then the world would be better off.

      Less Mistakes.
      More accomplishment

      But don’t listen to me, I’m just a squirrel

  • Don Taylor says:

    A thoughtful perspective on the pros and cons. I, a vaxxed and boostered retiree, will continue to wear a mask when I am in confined public spaces, such as grocery stores, medical clinic waiting rooms and in other venues where doing so makes others more comfortable with my presence. As for those who insist that masking by the public in public has always been a wastage of time, resources and/or energy, please explain why influenza rates have dropped so dramatically during the pandemic.

  • curtis collins says:

    masks need to go and should never have been mandated. only the sick should wear masks… they were studied by the university of waterloo and were found to be only 10% effective. follow the science?

    • Doctor Squirrel says:

      you learn to buy a pair of glasses

      It is true however that low quality masks, or poor usage don’t help.
      I’ve seen peoples wearing the mask without covering the nose. ineffective.

      also peoples think masks are bullet proof.
      You still need distance and a vaccine.


      The particles can reach 4 meters when they cough, even if wearing a mask
      There was a fancy test with colored gas in the usa, a fancy high tek test.
      It was fun to watch that video and see how complicated air flow is.

      That’s why they installed ventilators everywhere to pump the air up and throw it out
      It reduce risks

  • Steve Roedde says:

    A disappointing piece. The usual Healthy Debate skewed author selection applied.

    Masks are a medical intervention. As such, randomized trials are the appropriate study design to demonstrate efficacy. More than two years in to this pandemic, only two have been conducted. One negative, the other, in Bangladesh, demonstrated a small (12%) relative risk reduction). Because of the utter failure of the big grant agencies to fund this important work we still don’t really know….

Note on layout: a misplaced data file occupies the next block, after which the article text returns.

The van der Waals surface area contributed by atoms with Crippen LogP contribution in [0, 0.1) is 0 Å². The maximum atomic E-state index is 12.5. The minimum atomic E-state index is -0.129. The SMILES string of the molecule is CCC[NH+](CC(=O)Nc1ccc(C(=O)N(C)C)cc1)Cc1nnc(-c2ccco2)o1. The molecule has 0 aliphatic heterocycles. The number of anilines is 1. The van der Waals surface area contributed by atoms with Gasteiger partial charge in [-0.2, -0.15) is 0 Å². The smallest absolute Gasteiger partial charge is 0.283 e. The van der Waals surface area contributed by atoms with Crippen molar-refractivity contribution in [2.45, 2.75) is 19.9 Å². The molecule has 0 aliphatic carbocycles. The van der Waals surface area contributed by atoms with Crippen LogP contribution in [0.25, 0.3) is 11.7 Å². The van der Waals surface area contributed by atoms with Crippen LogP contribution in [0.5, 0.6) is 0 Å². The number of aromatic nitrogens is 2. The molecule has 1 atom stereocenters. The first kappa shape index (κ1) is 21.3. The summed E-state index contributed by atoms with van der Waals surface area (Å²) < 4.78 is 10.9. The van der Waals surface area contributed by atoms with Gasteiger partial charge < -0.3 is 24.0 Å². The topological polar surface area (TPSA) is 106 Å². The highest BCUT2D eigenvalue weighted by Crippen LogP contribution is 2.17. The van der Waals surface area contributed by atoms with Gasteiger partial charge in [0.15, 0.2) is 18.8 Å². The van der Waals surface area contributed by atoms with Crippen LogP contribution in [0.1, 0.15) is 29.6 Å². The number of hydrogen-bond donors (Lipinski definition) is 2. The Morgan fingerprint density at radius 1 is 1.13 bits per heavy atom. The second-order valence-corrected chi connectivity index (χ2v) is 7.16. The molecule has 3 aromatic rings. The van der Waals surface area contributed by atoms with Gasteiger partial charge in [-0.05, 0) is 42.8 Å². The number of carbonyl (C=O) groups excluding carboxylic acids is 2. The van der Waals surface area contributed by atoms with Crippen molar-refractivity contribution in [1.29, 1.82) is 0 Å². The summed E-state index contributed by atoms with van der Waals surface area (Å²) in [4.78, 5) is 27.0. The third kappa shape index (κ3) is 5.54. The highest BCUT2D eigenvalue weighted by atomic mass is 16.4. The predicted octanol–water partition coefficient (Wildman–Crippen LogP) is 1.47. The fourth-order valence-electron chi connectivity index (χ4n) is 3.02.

Most of the opinions of your “experts”, are just that, opinions. There is evidence, which is then used by applying individual values (which includes emotions such as anxiety) to make decisions in the real world.
    Few of your guests mention the costs… because that too has been largely unstudied. The costs are financial, impacting the poor more than the wealthy, environmental (millions of tons of waste as well as energy inputs to make them), educational (an unknown number of kids with impaired speech and emotional awareness), as well as many others.
    We have effective vaccines. Those who wanted them have obtained them, Those with metabolic syndrome have had more than two years to address this individual risk factor. We will all get, or be exposed toCOVID 19. Those who believe otherwise are, frankly, delusional.

    I get the impression that the big issue has become a collective anxiety disorder, fuelled by a fear of contagion that has deep evolutionary roots and magnified by both governments and some in the health profession. Add in the constantly reinforcing tribal signalling involved when one wears a mask, and some seem incapable of discarding something that has little if any current utility.